Asia - Pacific

Myanmar military chief booted from Twitter

Rights activists term move a “victory for all Rohingya”

By Md. Kamruzzaman   | 16.05.2019
Myanmar military chief booted from Twitter

DHAKA, Bangladesh

Senior Myanmar General Min Aung Hlaing has been banned from Twitter following similar actions last year against his accounts on Facebook and Russian site VKontakte (VK), said a report.

“The top-ranking general in Myanmar, notorious for insisting that there was no use of “excessive force” in the August 2017 military campaign that drove out more than 730,000 Rohingya Muslims, was given the boot by the social media network yesterday [Tuesday],” digital media outlet Coconuts Yangon said Wednesday.

Attempts to access Hlaing’s Twitter profile are now automatically redirected to a landing page that simply says the account has been suspended, the report added.

“I met with Twitter executives in Silicon Valley. I told them how Min Aung Hlaing masterminded the genocide of the Rohingya and more human rights violations with other ethnic minorities in Yangon,” said Tun Khin, president of Burmese Rohingya Organization UK.

He called Twitter’s latest move a “victory for all Rohingya,” the report said, adding Rohingya rights activists, international human rights advocates and journalists praised the move, with some calling for other online platforms to join Twitter in banning Hlaing.

Persecuted people

The Rohingya, described by the UN as the world's most persecuted people, have faced heightened fears of attack since dozens were killed in communal violence in 2012.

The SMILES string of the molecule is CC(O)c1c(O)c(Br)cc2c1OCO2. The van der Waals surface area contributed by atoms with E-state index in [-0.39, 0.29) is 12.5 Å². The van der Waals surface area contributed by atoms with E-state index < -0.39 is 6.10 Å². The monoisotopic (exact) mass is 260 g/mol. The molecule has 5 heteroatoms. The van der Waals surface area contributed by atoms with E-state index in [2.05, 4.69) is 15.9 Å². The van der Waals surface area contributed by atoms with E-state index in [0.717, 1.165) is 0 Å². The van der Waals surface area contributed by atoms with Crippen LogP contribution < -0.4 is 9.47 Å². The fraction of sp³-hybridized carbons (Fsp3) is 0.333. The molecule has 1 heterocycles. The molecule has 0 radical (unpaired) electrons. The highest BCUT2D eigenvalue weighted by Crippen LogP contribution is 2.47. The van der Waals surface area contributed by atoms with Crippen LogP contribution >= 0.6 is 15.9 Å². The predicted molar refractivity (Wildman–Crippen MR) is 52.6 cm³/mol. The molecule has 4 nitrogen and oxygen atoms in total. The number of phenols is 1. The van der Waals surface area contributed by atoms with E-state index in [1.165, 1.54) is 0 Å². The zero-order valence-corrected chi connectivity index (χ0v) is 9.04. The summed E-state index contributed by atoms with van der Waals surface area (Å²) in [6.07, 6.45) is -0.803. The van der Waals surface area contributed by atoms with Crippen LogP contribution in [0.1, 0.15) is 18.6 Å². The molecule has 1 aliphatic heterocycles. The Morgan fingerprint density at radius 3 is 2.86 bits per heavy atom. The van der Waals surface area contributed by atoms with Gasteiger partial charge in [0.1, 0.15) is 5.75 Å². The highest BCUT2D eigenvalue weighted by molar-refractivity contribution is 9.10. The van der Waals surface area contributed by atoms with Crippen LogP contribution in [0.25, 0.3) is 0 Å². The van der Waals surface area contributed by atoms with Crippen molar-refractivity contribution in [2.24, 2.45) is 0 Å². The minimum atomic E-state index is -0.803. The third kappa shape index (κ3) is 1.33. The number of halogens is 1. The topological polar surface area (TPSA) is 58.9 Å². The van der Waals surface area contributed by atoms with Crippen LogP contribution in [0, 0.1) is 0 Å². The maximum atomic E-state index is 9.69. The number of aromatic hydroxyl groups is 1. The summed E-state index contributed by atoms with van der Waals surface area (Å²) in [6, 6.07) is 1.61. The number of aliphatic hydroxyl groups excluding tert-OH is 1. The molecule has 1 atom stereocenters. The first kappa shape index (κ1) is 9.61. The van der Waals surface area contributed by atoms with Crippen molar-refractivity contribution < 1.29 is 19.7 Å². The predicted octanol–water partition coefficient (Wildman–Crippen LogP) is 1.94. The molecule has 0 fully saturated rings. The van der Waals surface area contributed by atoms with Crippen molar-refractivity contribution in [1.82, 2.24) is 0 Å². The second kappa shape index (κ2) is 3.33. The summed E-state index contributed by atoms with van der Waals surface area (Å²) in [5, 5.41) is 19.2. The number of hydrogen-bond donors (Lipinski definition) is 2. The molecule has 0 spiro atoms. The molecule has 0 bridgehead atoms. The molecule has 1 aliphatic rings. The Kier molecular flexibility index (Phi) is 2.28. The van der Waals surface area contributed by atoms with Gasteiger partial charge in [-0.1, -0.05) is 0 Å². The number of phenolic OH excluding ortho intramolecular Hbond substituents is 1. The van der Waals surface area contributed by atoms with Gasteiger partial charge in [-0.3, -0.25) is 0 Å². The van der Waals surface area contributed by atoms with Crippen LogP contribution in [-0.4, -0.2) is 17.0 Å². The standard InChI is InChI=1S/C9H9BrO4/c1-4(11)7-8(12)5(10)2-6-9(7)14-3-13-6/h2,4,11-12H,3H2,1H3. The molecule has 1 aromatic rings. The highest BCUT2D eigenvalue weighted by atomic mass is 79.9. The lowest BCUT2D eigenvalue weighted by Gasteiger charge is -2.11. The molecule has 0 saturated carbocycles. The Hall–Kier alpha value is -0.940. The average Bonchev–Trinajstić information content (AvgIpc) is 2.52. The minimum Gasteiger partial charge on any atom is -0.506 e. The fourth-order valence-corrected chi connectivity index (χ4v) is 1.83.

According to Amnesty International, more than 750,000 Rohingya refugees, mostly women and children, have fled Myanmar and crossed into Bangladesh after Myanmar forces launched a crackdown on the minority Muslim community in August 2017.

Since Aug. 25, 2017, nearly 24,000 Rohingya Muslims have been killed by Myanmar’s state forces, according to a report by the Ontario International Development Agency (OIDA).

More than 34,000 Rohingya were also thrown into fires, while over 114,000 others were beaten, said the report, titled "Forced Migration of Rohingya: The Untold Experience".

Some 18,000 Rohingya women and girls were raped by Myanmar’s army and police and over 115,000 Rohingya homes were burned down and 113,000 others vandalized, it added.

The UN has also documented mass gang rapes, killings – including of infants and young children – and brutal beatings and disappearances committed by Myanmar state forces.

In a report, UN investigators said such violations may have constituted crimes against humanity and genocidal intent.

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